Measles toolkit for health professionals

Children’s Minnesota, in partnership with the Minnesota Department of Health, is currently managing a measles outbreak. In response, all usual safety and protective measures have been implemented to minimize spread in our hospitals and clinics.

Measles is a highly contagious virus and therefore the number of confirmed cases and exposed people continue to increase. We believe we must work together as healthcare providers to stop the spread of the disease and educate the community on the importance of immunization.

Since this outbreak was first identified in a Children’s patient, we have developed and implemented several key documents, processes, and procedures to help our clinicians manage the increasing needs for services. Because the situation continues to evolve and the number of exposed people in the community has extended beyond our walls, we are offering the following resources to providers in and out of our network in an effort to help others manage the situation within their own healthcare facilities.

Thank you for your commitment to the health and well-being of the communities we serve.

Measles toolkit for health professionals

Additional resources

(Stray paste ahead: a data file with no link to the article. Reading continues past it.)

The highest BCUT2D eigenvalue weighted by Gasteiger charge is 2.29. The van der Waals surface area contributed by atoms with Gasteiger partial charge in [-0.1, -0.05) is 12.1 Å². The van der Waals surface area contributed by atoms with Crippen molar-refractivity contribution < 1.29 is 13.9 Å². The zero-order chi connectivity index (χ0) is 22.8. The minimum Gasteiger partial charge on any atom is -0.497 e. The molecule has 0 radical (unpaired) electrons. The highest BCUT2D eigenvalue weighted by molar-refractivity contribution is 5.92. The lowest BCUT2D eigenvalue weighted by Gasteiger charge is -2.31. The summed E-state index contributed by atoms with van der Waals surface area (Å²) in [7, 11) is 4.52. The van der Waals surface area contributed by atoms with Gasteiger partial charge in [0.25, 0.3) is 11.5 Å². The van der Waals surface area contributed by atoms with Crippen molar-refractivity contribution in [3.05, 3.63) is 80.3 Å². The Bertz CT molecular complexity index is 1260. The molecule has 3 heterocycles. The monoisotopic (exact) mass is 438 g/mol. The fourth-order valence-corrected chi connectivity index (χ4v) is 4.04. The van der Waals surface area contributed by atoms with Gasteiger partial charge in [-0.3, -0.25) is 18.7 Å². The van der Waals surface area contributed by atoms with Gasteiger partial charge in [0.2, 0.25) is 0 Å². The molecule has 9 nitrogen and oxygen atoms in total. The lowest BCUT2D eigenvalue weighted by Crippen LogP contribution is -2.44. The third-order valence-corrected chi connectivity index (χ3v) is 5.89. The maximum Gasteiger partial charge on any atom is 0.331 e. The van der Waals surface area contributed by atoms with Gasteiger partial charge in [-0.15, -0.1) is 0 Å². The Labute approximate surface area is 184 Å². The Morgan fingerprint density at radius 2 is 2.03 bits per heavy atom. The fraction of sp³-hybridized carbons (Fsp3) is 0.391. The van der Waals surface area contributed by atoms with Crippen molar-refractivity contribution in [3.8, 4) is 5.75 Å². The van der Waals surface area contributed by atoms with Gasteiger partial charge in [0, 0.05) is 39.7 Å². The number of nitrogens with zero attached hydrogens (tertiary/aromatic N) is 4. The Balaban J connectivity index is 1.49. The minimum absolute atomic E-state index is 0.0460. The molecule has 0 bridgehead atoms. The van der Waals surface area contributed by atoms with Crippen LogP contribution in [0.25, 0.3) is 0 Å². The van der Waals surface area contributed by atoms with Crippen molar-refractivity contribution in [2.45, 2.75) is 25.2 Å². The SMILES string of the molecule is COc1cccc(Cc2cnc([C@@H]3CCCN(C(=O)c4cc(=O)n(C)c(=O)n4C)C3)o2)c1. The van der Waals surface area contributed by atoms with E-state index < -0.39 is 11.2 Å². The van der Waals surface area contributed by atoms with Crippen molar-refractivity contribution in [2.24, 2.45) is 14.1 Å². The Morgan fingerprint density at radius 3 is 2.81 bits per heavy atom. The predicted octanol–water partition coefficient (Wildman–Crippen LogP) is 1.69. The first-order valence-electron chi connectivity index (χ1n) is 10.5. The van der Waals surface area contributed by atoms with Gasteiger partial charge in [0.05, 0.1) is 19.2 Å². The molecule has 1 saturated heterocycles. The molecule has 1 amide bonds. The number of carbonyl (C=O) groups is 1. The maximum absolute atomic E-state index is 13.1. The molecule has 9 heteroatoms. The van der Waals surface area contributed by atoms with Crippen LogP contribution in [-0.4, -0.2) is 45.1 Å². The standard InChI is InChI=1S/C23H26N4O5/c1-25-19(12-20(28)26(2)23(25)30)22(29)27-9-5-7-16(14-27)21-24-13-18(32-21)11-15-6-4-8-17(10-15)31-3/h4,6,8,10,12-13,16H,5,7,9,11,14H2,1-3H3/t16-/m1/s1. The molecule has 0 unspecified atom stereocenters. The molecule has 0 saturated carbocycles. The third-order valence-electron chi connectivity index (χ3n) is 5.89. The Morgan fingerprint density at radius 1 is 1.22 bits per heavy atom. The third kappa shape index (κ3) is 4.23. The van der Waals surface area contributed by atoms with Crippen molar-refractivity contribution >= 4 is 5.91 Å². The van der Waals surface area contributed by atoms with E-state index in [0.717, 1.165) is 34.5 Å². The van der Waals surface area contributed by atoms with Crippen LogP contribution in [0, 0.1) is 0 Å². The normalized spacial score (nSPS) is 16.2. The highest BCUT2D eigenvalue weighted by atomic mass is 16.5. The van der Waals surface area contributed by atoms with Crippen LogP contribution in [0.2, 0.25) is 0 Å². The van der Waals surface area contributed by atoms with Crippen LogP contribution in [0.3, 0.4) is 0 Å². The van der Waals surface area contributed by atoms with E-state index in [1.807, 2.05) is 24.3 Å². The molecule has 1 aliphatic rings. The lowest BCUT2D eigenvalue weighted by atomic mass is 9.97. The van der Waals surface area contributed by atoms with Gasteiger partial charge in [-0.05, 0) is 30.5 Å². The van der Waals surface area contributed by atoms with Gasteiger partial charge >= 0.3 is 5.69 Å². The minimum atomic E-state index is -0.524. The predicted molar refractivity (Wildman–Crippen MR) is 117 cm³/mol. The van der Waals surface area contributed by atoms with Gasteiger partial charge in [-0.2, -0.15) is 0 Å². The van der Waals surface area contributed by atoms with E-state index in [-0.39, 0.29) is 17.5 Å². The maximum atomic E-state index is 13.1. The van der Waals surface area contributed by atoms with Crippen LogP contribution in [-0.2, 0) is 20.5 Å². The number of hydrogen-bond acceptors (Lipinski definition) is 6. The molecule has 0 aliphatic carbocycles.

Disclaimer: The information being shared is not a substitute for professional medical advice, diagnosis, or treatment. Children’s Minnesota does not accept any liability for loss or damages incurred as a result of reliance placed upon manual content. Children’s assumes no responsibility whatsoever for the use, misuse, or nonuse of the manual’s content. Children’s used reasonable practices to ensure manual content was developed to be current and accurate. The information is provided “as is” without any warranty, either express or implied.

The information was developed to be used within the Children’s patient care environment, but it is the intent of Children’s to readily share this manual in the interest of supporting the highest quality of care for children. The information is meant to be a reference for qualified, trained, and experienced health care professionals. It is the responsibility of the user and the user’s organization to assure the pertinence of manual information as it applies to their own organization, care practices and patients.